A Southern California sheriff placed 10 deputies on paid administrative leave Friday after a local TV station recorded several of them beating a man following a 2 ½-hour chase during which the suspect rode away on a stolen horse.
San Bernardino County Sheriff John McMahon said the video “disturbed and troubled” him and appeared to show an excessive use of force.
McMahon announced the action after 30-year-old Francis Pusok was arrested Thursday by authorities filmed by a KNBC-TV helicopter. Pusok fled by car and then on horseback, traveling several miles while deputies chased him on foot after trying to serve a search warrant in an identity-theft investigation.
The video shows Pusok, dressed in bright red clothing, falling from the horse as a deputy ran up and fired a Taser. McMahon said the Taser was believed to be ineffective because of the man’s loose clothing.
As deputies reached the suspect, he was face down with his arms and legs outstretched and hands behind his back. One deputy appears to kick him in the head or shoulder and punched him, and another kicked him in the groin. Other deputies arrive on the scene moments later.
McMahon said internal and criminal investigations are under way. The FBI announced Friday it was starting a civil rights investigation.
"I'm asking for some patience while we complete a thorough and fair investigation," McMahon said. "I am disturbed and troubled by what I see in the video. It does not appear to be in line with our policies and procedures.
"I assure you, if there is criminal doing on the part of any of our deputy sheriffs or any policy violations, we will take action."
McMahon said the department received multiple threats after the video was aired. He said names of the deputies, including the sergeant and a detective, will not be released until the threats are checked out.
Pusok’s attorneys told KNBC-TV Friday at their client had a badly swollen eye, marks from the beating over his face and body, and is in pain.
"He remembers being beaten, and he remembers that he wasn't resisting, that he laid still, he complied immediately. He says that he didn't even move a muscle because he didn't want to be continuously beat, yet it still happened," attorney Sharon Brunner said.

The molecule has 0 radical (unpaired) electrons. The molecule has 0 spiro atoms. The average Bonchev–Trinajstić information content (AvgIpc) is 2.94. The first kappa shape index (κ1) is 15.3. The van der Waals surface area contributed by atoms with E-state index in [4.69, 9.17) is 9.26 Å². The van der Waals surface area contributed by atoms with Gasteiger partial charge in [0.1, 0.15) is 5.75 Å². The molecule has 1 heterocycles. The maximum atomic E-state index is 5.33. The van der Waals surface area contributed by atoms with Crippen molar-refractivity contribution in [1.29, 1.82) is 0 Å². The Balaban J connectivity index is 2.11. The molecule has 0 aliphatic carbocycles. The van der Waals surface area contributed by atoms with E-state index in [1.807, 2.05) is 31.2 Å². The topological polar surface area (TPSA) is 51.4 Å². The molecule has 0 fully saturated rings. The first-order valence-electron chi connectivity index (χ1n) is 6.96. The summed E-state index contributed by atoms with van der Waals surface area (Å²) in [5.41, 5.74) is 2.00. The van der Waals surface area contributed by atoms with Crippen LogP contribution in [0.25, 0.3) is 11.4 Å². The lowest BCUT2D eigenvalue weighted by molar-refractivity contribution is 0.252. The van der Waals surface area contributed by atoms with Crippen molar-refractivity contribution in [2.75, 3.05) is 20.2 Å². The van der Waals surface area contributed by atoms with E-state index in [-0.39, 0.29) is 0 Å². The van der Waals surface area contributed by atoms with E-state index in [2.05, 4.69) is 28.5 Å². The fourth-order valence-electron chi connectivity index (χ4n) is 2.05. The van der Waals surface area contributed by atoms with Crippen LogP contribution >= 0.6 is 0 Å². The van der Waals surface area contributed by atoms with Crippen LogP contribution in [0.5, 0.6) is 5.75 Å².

After the beating, a deputy whispered in his ear: "This isn't over,'" attorney Jim Terrell said.
"And that's why he's scared to death for himself and his family right now," Terrell said.
The American Civil Liberties Union released a statement saying it is "deeply troubled by the video images" and applauding McMahon's call for an investigation.
The beating is the latest in a string of recent videotaped incidents involving police officers using extreme force on suspects, including the shooting death of an unarmed man as he ran from a police officer last weekend in North Charleston, South Carolina.
Ken Cooper, a New York-based use of force expert who trains police, said it appears the San Bernardino deputies allowed their emotions and adrenaline to get the best of them.
"When chasing a fleeing suspect, in high stress, you have to control that," he said. "The justification for using force is to gain compliance from the suspect, and the suspect seems to be complying. So what this looks like is those blows are not justified, they're not necessary and they're not professional."
Pusok has a smorgasbord of vehicle code violations and pleaded no contest to several criminal charges, including multiple instances of resisting arrest, attempted robbery, animal cruelty, and fighting or offensive words, according to San Bernardino County Superior Court records.
McMahon said deputies had previously been called to a home where Pusok allegedly made threats to kill a deputy and fatally shot a family puppy in front of his family members. "We were very familiar with his aggressive nature," McMahon said.
Pusok is being held on suspicion of felony evading, theft of a horse and possession of stolen property.
Two of the deputies received injuries including abrasions, a twisted knee and hurt back from being struck by the horse.
The Associated Press contributed to this report